Wine clubs with a taste of distinction

William Church Cabernet Sauvignon
William Church Cabernet Sauvignon

I joined four wine clubs on my June tour of Washington State wineries, sharing membership with two travel companions. We all came to a consensus that the hard-to-get wines were too good to pass up. These are distinctive wines you’d look forward to serving around the holidays or on a special occasion.

New Massachusetts direct-shipping laws make it easier to acquire these wines for the first time.

As noted in a previous article, the key to joining a wine club to is to find one that meets your taste profile and budget. Most clubs ship two or three times a year and offer multiple purchasing options and discounts. Go to the winery’s website and read the details.

William Church Winery, Woodinville
The winery is 10 years old and produces nine wines and a total of 3,800 cases. The iconic Red Willow vineyard, located on the Yakama Indian Reservation, is a primary fruit source. Owners Rod and Leslie are devoted to crafting fine wine in limited quantities. As testimony to their success, four of the winery’s six new releases (2013, 2014 vintages) have sold out, including the Confessional Rosé and Viognier.

DEAL CLINCHER: The 2 Spires (204 cases, $36/bottle) is a Syrah-Cabernet Sauvignon blend of unmatched beauty; purple color and dark cherry and blackberry aromas and flavors. It grabs you from the first sip and never lets go. Wild herbs and expresso linger on the smooth finish. The 2012 Cabernet Sauvignon (261 cases, $40/bottle) isn’t far behind. Small amounts of Petit Verdot and Malbec give it a backbone of intense, dark fruit. The wine still hasn’t hit full throttle. Watch out when it does!

Gramercy Cellars, Walla Walla
Winemaker Patrick Harrington and wife Pam give terroir the edge at this 8,000 case winery. The wines express great fruit, earthiness and elegance. Gramercy produces eight reds and distinguishes itself with Syrah and Syrah-based blends. They are sumptuous.

Long Shadows Pedestal Merlot
Long Shadows Pedestal Merlot

DEAL CLINCHER: Going up the line of Syrahs was amazing: each new tasting was equal or better than the previous one. The 2012 Syrah ($40, 1,100 cases) stood out for its freshness and savory flavors: bacon, raspberry, smoke, violets. The 2012 Deuce Syrah ($52, 600 cases) was more intense, peppery and drier on the finish. Wine Advocate rated each selection 92 and 93 points, respectively. We also tasted the impressive 2011 ‘Inigo Montoya’ Tempranillo ($42, 790 cases) but missed out on the blockbuster Lagniappe Syrah and John Lewis Vineyard Syrah, both of which were sold out.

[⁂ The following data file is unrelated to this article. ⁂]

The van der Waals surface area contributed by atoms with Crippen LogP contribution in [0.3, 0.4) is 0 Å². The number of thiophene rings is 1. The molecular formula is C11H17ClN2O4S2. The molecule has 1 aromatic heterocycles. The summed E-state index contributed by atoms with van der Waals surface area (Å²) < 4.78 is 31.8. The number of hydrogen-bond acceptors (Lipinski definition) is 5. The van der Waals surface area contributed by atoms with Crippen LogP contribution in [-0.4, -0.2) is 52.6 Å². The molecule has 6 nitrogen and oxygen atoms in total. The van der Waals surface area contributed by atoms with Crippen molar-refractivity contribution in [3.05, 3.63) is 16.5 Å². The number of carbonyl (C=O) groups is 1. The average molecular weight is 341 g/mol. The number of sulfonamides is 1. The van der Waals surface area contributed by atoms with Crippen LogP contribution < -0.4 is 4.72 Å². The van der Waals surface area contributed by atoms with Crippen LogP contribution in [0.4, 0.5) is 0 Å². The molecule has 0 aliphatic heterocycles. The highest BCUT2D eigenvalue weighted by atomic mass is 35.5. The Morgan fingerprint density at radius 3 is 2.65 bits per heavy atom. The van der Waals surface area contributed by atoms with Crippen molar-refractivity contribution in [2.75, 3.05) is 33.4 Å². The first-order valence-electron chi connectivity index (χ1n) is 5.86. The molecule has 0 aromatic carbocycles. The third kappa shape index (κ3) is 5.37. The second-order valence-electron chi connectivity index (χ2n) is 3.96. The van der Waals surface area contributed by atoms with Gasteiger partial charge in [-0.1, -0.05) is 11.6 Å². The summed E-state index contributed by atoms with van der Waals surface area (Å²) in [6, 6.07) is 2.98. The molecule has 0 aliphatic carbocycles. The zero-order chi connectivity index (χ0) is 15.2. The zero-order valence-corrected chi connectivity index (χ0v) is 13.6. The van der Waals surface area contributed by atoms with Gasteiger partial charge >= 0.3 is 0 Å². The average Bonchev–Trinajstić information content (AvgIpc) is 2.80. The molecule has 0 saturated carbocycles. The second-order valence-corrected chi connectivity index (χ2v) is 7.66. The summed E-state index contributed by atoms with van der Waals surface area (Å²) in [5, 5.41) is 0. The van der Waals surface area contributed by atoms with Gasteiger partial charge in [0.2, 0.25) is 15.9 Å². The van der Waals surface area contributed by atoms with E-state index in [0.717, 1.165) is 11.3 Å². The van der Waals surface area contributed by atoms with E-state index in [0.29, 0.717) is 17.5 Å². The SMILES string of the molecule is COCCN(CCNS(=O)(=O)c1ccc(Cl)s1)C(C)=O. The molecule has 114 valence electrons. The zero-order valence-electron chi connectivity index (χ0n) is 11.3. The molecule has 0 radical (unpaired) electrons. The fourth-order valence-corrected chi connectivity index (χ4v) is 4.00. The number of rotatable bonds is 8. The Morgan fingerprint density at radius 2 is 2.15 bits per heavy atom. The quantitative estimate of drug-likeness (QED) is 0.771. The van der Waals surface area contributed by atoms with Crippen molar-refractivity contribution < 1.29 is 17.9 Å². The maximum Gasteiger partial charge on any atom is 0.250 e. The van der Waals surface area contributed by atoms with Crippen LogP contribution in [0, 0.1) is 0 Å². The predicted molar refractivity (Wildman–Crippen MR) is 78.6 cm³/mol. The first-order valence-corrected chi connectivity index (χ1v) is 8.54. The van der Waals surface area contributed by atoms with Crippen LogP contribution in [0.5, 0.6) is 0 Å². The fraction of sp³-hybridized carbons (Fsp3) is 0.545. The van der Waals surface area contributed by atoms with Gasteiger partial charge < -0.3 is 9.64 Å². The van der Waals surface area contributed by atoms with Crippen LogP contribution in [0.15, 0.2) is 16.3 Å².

Long Shadows, Walla Walla
Truth be told, I am on a waiting list for this wine club, since most of its annual allotment of 18,000 cases is sold out. Seven world-class winemakers from Australia, Italy, France, Germany and America each produce an individual bottling at Allen Shoup’s state-of-the-art winery using fruit from Columbia Valley vineyards. Sales are limited to wine club members, and limited quantities are sold at the winery. These highly individualized wines are truly art in a bottle.

DEAL CLINCHER: The five wines we tasted were outstanding although two — the Tuscan blend 2012 Saggi ($45) and 2012 Sequel Syrah ($55) — were sold out. The 2012 Feather Cabernet Sauvignon ($60), crafted by Napa Valley’s Randy Dunn of Caymus fame, and Pomerol-based Michel Rolland’s Pedestal Merlot ($60) featured exquisite, refined characteristics of complex flavors. We each bought two bottles for the plane trip home.

Dunham Cellars, Walla Walla
The winery and tasting room are located in a former airplane hangar and it’s fabulous. The wines are too. The Blairs, David and Cheryl, are co-owners with Joanne Dunham, the original founder with her late husband Michael. Dunham’s goal is to produce premium wines at steady price points. The portfolio consists of 10 wines, of which 26,000 cases are produced annually. The winery owns blocks of the prestigious Lewis Vineyard in the Columbia Valley.

DEAL CLINCHER: The members-only Merlot ($75, 300 cases) is in the top tier of any I’ve ever tasted. Fresh cherry, blueberry, chocolate and coffee burst forth in a velvety texture. The 2011 Lewis Vineyard Syrah ($75) is also one of a kind, earning a 94-point rating from Wine Advocate. Then there’s the pie-flavor rich and spicy double Gold Medal 2011 Cabernet Sauvignon XVII ($45). Even the less expensive red blends — Trutina ($29) and Three Legged Red ($19) — are done consistently well. A Cabernet Franc rosé is expected to debut in 2016.

Doubleback Winery, Walla Walla
I’ve been a member of Drew Bledsoe’s wine club since 2010. The 2012 Cabernet Sauvignon, released this year, is the best yet and it will continue to age well for another 5 to 8 years. The fruit is fresh, vibrant and flavorful and the texture is velvety smooth. Wine Advocate recently gave it a 93-point rating. There were 3,000 cases made. The price of this bottling has already increased on store shelves (if you can find it) to $99 but it is available to club members for $89.

DEAL CLINCHER: Doubleback produces limited quantities of Stolen Horse Syrah ($48) and a Bledsoe Family Red Blend ($38) and is planning to launch a Chardonnay, its first white, in 2016.

Other clubs to consider: L’Ecole 41 and DeLille Cellars.